(WJHL) – As he reviewed an array of less-than-stellar data about the region at an economic summit in September, East Tennessee State University professor Jon Smith warned against comparisons between the Johnson City and Kingsport-Bristol metropolitan statistical areas (MSAs).
The most accurate “compliment” an outside observer might give to Johnson City in comparison to Kingsport, Smith said, would be “well, you’re not nearly as ugly as your brother.”
Throw the MSAs’ cousin, Southwest Virginia, into the mix and the regional picture looks even worse. Smith addressed the numbers in a recent interview.
“The numbers that I have looked at and my colleagues have looked at that cause us concern are relative to the other communities not only in Tennessee but in the region,” said Smith, who oversees ETSU’s Bureau of Business and Economic Research.
The numbers are indeed grim across a wide range of indicators. From labor force and population to per capita “real GDP” growth and funds deposited in banks, the region has lagged other MSAs, its respective states of Tennessee and Virginia, and the nation during this decade.
“You look at the numbers, and even though there are positive short-term trends, it’s concerning — deeply concerning,” Smith said.
Smith said regional growth — his figures centered around the two Tri-Cities MSAs and didn’t include Virginia — has been ” relatively modest, certainly compared to some of the more robust MSAs in the region like Chattanooga, like Knoxville.”
As goes the population, so go productivity, workforce and capital
Smith said the region’s growth in “real GDP,” a measure of economic output and productivity, has also lagged compared to most metro areas with which the Tri-Cities would compete for jobs, retail development and other growth.
“When you take things like labor force and you add that in, which reflects a productive capacity of the community, and you look at one measure of community wealth, which is gross domestic product per person, we look less successful than many of the other MSAs in our state and in our region.”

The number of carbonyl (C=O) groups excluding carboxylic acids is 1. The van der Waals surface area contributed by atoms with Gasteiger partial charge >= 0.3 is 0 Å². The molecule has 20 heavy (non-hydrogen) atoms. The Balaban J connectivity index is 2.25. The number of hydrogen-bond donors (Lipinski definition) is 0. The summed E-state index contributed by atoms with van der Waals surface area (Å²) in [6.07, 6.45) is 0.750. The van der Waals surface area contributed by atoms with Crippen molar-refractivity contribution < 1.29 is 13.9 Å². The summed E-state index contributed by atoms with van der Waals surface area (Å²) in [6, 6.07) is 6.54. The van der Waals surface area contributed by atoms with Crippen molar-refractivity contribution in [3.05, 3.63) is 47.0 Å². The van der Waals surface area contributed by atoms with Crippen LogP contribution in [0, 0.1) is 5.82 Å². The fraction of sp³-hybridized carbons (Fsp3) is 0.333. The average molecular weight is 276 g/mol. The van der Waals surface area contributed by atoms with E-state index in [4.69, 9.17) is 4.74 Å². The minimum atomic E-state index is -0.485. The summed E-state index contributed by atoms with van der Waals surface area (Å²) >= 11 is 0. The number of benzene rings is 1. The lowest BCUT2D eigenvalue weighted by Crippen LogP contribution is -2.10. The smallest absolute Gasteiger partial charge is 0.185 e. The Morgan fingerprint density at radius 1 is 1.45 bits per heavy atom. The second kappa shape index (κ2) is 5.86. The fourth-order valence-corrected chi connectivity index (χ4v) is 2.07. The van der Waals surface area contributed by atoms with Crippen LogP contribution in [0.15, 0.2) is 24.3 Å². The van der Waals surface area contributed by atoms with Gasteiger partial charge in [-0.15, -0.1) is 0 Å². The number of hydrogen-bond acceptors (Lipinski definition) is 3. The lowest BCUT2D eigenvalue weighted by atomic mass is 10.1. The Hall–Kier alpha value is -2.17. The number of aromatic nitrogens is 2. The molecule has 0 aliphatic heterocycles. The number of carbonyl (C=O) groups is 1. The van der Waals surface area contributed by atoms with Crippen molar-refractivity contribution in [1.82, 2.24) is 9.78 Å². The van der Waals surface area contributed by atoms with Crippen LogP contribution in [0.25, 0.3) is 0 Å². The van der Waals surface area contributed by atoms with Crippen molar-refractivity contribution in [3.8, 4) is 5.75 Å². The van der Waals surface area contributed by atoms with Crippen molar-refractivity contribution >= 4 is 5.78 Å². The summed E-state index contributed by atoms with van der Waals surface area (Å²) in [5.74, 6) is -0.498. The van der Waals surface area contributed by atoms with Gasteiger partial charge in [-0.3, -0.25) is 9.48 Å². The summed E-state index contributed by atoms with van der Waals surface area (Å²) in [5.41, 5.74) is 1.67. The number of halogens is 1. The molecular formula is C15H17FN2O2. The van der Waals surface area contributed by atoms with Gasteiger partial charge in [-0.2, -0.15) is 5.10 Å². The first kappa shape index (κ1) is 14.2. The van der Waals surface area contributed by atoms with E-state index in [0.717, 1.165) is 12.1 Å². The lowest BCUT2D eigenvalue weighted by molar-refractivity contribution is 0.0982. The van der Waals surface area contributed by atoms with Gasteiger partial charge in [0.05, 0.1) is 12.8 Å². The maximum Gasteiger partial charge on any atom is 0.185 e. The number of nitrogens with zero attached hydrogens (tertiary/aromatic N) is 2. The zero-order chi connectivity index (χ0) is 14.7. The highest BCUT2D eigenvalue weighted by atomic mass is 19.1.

Tennessee’s labor force has grown by 5 percent since 2010. Nationally, that number has ticked up by 5.3 percent and Chattanooga’s workforce has grown by 4.7 percent and Asheville, N.C. has 11.7 percent more workers than it did in 2010.
Tennessee labor force data shows the region lagging its peers, the state and the country.
Locally, the Johnson City MSA has seen a 4.1 percent decline and the Kingsport MSA has lost 5.3 percent over the same period.
Look north to the 10 Virginia counties from Grayson and Smyth west to Lee and the numbers are downright distressing. Overall, the workforce there has declined by 9.8 percent since 2010, from 140,042 to 126,342.
The worst figures are in the Lenowisco Planning District comprising Lee, Wise and Scott counties and the city of Norton., which has seen a 17 percent drop. Compounding the problem is the area’s labor force participation rate, which is by far the lowest of any region in the state, meaning fewer working-age people are either working or looking for work. For example, Wise County’s rate fell from 56 percent in 2010 to 41.9 percent last year, while the state’s overall rate is 65.6 percent.
Southwest Virginia has lost about 14,000 workers since 2010.
Yet the area still maintains unemployment rates that, while low by historic standards, are among the highest in Virginia.
When population shrinks and labor force and employment decline, capital flight often follows. That’s reflected in shrinking deposits in the region’s banks and other FDIC-insured financial institutions.
All the declining numbers show the region has quite a hill to climb, Smith said. But glimmers of hope exist. Population decline has slowed the past few years, and Washington County, Tenn. has added almost 6,000 people, or 4.6 percent to its population since 2010. Sullivan County lost 600 people between 2010 and 2016 but has gained 1,400 since.
Smith said labor force numbers also appear to be bouncing back some the past few years. “Where we are now relative to where we were in 2016 is a much more positive picture.”
The area is at a crossroads, Smith said, and without a greater push toward regionalism, the chance of those barely positive trends reversing are higher. He cited his home metro of Meridian, Miss., which hasn’t taken a regional approach to economic development and has seen steady population decline.
“If you think things are going to get better and you don’t do anything, trust me, I’ve seen it go the other way,” Smith said.
Conversely, the Tupelo, Miss. metro has experienced steady growth since 2000 and has practiced strategic regional economic development.
That won’t happen here without everyday people buying into a vision that extends beyond economic development to environmental sustainability and community health, Smith said.
“We have some visionary community leaders. I can’t put words in their mouth (but) I think they are trying to influence the most important step, which is the individual resident in the community.”